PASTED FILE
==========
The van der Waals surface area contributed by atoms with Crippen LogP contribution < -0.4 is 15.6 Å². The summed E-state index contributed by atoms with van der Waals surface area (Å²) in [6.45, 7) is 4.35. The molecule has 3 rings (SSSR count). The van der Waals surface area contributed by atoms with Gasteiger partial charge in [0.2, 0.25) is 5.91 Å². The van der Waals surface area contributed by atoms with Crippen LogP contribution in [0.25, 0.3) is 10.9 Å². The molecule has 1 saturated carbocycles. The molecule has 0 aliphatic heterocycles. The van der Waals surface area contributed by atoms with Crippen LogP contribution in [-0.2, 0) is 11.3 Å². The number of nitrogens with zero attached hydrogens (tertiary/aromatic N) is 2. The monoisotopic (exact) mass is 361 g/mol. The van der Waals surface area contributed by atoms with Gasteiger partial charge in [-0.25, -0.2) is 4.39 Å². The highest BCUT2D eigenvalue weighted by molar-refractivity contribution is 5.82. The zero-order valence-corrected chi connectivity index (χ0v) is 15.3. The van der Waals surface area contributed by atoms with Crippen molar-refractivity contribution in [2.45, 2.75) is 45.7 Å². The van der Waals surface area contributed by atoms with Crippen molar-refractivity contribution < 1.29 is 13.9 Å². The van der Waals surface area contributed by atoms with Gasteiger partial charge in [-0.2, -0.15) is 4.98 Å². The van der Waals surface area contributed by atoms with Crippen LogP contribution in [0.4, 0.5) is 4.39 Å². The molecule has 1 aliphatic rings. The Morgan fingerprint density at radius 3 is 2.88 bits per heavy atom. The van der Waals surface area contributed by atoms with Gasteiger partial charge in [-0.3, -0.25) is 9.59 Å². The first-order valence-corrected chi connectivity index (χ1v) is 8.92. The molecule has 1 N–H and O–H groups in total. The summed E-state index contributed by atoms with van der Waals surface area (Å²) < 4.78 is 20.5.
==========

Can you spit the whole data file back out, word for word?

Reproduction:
The van der Waals surface area contributed by atoms with Crippen LogP contribution < -0.4 is 15.6 Å². The summed E-state index contributed by atoms with van der Waals surface area (Å²) in [6.45, 7) is 4.35. The molecule has 3 rings (SSSR count). The van der Waals surface area contributed by atoms with Gasteiger partial charge in [0.2, 0.25) is 5.91 Å². The van der Waals surface area contributed by atoms with Crippen LogP contribution in [0.25, 0.3) is 10.9 Å². The molecule has 1 saturated carbocycles. The molecule has 0 aliphatic heterocycles. The van der Waals surface area contributed by atoms with Crippen LogP contribution in [-0.2, 0) is 11.3 Å². The number of nitrogens with zero attached hydrogens (tertiary/aromatic N) is 2. The monoisotopic (exact) mass is 361 g/mol. The van der Waals surface area contributed by atoms with Gasteiger partial charge in [-0.25, -0.2) is 4.39 Å². The highest BCUT2D eigenvalue weighted by molar-refractivity contribution is 5.82. The zero-order valence-corrected chi connectivity index (χ0v) is 15.3. The van der Waals surface area contributed by atoms with Crippen molar-refractivity contribution in [2.45, 2.75) is 45.7 Å². The van der Waals surface area contributed by atoms with Crippen molar-refractivity contribution < 1.29 is 13.9 Å². The van der Waals surface area contributed by atoms with Gasteiger partial charge in [-0.2, -0.15) is 4.98 Å². The van der Waals surface area contributed by atoms with Crippen LogP contribution in [0.4, 0.5) is 4.39 Å². The molecule has 1 aliphatic rings. The Morgan fingerprint density at radius 3 is 2.88 bits per heavy atom. The van der Waals surface area contributed by atoms with Gasteiger partial charge in [-0.3, -0.25) is 9.59 Å². The first-order valence-corrected chi connectivity index (χ1v) is 8.92. The molecule has 1 N–H and O–H groups in total. The summed E-state index contributed by atoms with van der Waals surface area (Å²) < 4.78 is 20.5.